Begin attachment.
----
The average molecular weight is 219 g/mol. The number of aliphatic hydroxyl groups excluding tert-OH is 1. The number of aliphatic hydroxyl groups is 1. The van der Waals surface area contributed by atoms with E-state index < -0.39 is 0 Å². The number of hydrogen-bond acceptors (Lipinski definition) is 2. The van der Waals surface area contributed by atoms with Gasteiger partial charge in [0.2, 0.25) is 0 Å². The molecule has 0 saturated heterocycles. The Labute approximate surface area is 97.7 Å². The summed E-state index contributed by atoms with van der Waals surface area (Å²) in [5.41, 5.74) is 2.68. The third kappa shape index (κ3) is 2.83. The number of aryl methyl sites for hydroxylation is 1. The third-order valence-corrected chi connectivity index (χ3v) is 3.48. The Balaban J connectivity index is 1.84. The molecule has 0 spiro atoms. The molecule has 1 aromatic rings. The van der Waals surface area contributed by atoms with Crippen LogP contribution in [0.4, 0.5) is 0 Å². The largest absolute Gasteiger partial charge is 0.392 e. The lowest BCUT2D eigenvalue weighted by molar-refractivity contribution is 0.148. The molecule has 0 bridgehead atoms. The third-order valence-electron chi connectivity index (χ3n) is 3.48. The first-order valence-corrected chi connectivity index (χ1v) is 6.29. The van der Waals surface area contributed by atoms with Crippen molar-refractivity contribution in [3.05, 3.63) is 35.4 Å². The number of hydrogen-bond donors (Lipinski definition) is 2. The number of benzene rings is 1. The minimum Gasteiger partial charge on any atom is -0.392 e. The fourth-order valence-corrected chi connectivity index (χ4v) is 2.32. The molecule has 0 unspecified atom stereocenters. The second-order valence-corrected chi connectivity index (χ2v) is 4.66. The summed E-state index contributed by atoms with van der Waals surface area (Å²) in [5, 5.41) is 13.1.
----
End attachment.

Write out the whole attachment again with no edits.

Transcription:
The average molecular weight is 219 g/mol. The number of aliphatic hydroxyl groups excluding tert-OH is 1. The number of aliphatic hydroxyl groups is 1. The van der Waals surface area contributed by atoms with E-state index < -0.39 is 0 Å². The number of hydrogen-bond acceptors (Lipinski definition) is 2. The van der Waals surface area contributed by atoms with Gasteiger partial charge in [0.2, 0.25) is 0 Å². The molecule has 0 saturated heterocycles. The Labute approximate surface area is 97.7 Å². The summed E-state index contributed by atoms with van der Waals surface area (Å²) in [5.41, 5.74) is 2.68. The third kappa shape index (κ3) is 2.83. The number of aryl methyl sites for hydroxylation is 1. The third-order valence-corrected chi connectivity index (χ3v) is 3.48. The Balaban J connectivity index is 1.84. The molecule has 0 spiro atoms. The molecule has 1 aromatic rings. The van der Waals surface area contributed by atoms with Crippen LogP contribution in [0.4, 0.5) is 0 Å². The largest absolute Gasteiger partial charge is 0.392 e. The lowest BCUT2D eigenvalue weighted by molar-refractivity contribution is 0.148. The molecule has 0 bridgehead atoms. The third-order valence-electron chi connectivity index (χ3n) is 3.48. The first-order valence-corrected chi connectivity index (χ1v) is 6.29. The van der Waals surface area contributed by atoms with Crippen molar-refractivity contribution in [3.05, 3.63) is 35.4 Å². The number of hydrogen-bond donors (Lipinski definition) is 2. The number of benzene rings is 1. The minimum Gasteiger partial charge on any atom is -0.392 e. The fourth-order valence-corrected chi connectivity index (χ4v) is 2.32. The molecule has 0 unspecified atom stereocenters. The second-order valence-corrected chi connectivity index (χ2v) is 4.66. The summed E-state index contributed by atoms with van der Waals surface area (Å²) in [5, 5.41) is 13.1.